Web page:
Finally, we learned how to cook the fish, here's another photo of Christa. We had a marvelous lunch featuring Alpenlachs prepared by the traveling cooks with fine Slovenian and Austrian wine. It was a wonderful way to spend a spring Saturday! You can get the Alpenlachs at the Karmelitermarkt in Vienna (Fridays and Saturdays).




Carfree Times #50

Carfree Times is a great source of inspiration for transport planners, full of beautiful photos, interesting articles, reviews and links. Issue #50 contains an interview with Professor Knoflacher from the Institute for Transport Planning and Traffic Engineering at the Vienna University of Technology. Professor Knoflacher is asked a question about automobiles and here's part of his response:

If I as a pedestrian would spray cancerous substances from a can that would be against the law. Motorists are doing just that, unresisted every day, shortening our life span on average by 12 months.

You can subscribe to Car Free Times and receive an e-mail as each issue is posted.

WIRED: Inconvenient Truths

There's an interesting article in WIRED this month on re-thinking environmental ideas including nuclear power and carbon credits as a way of reducing global warming. The article and ten points are illuminating - in that compact fluorescent type of way.

Saturday, May 10, 2008

Amsterdam Tulip Museum - Retail Entertainment


A couple years ago the idea of "retail entertainment" was quite popular. The idea is that people want to be entertained as part of the shopping experience. The first example I remember was NikeTown but there are lots of others. Most of them are very large stores.

When we visited Amsterdam I was quite surprised to see the retail entertainment concept used in a store that was about as big as our bedroom: the Amsterdam Tulip Museum.

Upstairs was the store, selling flowering bulbs (the manager explained to us that tulip bulbs were out of season in March so they would not sell them) and lots of household goods with a tulip theme (dishtowels, mugs, books, etc.). Downstairs (2 Euros for adults, but they cards in many hotels offering a 1 Euro discount), was the museum.

The museum is very nice, photos and text, plus videos that explain the origin of tulips, the process of harvesting bulbs and my personal favorite a history of the tulip boom in the 1600s. It takes about 15 minutes to go through the museum and it's a very pleasant space.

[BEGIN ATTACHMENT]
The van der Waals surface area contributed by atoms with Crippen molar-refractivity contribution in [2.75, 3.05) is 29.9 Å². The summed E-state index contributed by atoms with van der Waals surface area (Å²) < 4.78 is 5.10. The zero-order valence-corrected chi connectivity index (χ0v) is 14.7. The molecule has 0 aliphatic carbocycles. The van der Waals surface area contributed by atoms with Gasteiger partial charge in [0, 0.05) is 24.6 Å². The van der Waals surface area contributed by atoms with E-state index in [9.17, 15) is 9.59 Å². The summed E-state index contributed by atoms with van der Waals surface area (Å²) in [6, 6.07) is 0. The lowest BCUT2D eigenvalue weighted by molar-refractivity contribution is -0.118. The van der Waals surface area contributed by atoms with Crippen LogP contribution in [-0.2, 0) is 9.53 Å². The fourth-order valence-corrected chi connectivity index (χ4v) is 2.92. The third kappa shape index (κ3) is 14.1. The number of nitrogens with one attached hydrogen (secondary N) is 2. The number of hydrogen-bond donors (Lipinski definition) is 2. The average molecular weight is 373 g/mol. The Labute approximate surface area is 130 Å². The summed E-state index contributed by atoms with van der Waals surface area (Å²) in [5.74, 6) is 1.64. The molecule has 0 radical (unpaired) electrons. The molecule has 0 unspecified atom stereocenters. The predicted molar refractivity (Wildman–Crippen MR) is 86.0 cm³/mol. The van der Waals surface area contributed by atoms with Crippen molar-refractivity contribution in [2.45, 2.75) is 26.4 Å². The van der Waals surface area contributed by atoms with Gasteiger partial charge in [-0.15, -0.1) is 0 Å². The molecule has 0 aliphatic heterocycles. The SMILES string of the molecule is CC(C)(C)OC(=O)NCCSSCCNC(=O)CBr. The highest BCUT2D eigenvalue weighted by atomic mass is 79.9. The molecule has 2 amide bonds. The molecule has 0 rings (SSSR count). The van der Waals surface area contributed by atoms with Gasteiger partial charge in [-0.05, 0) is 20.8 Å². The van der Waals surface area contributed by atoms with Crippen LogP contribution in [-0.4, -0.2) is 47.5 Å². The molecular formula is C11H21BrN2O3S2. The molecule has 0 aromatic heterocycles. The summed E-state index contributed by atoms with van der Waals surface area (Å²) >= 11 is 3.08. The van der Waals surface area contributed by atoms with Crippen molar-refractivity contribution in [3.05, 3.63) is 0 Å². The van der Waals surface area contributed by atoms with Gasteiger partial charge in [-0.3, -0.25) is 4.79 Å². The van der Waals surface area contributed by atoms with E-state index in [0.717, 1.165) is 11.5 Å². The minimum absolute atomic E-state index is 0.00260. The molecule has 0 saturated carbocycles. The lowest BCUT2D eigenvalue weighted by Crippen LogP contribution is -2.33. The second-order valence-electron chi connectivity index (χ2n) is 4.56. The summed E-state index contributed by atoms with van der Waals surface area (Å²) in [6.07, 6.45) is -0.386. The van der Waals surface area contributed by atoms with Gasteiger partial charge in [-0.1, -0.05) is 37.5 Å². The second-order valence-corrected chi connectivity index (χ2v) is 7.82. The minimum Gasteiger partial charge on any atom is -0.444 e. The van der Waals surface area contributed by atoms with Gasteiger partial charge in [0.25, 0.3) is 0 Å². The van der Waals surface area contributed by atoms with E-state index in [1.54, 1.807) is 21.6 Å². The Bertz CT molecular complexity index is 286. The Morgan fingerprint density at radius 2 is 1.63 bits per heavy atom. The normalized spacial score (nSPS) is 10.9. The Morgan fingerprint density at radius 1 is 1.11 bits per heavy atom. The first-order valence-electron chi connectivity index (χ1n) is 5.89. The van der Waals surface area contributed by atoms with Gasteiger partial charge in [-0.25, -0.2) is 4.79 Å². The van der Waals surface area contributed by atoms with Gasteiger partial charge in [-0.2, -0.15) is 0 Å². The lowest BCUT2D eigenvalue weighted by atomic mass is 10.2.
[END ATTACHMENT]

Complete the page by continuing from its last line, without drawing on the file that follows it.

I was skeptical of visiting the museum but really enjoyed it, the manager was really enthusistic and friendly, and it was quite cool to see how they translated the concept of retail entertainment into a more personal experience than the big corporate shopping centers.

The museum is located quite near the Anne Frank house in the Jordaan section of Amsterdam.
If you go there's a great cafe on a canal just behind the museum. It's called Cafe 't Smalle. The two photos below are from the cafe.


Fareed Zakaria: The Post-American World

I've read at least three reviews of this book so far but today's review in the NY Times Book Review by Josef Joffe author of “Ɯberpower: The Imperial Temptation of America” was one of the best. Here's the last line from his review:
America will be in trouble only when China becomes home to tomorrow’s hungry masses yearning to be free — and to make it.
But, read the whole review!

Tuesday, May 6, 2008

Driving and Coffee

Here's some interesting research from Centre for Automotive Safety Research at the University of Adelaide (Australia) on the impact of coffee in keeping you awake when driving. It reminds me of my Physchology professor at RPI, just before the Thanksgiving holiday, he told us all to take coffee breaks as we drove home. Here's the research abstract:

Caffeine is a widely available mild stimulant thought to promote alertness. It has been suggested that the
consumption of caffeine could be promoted at designated ‘coffee stops’ by the side of the road in rest areas.
However, there is some concern that coffee stops might encourage driving when a driver should be resting.
Although such roadside initiatives have been operating in Australia and overseas for many years, there are few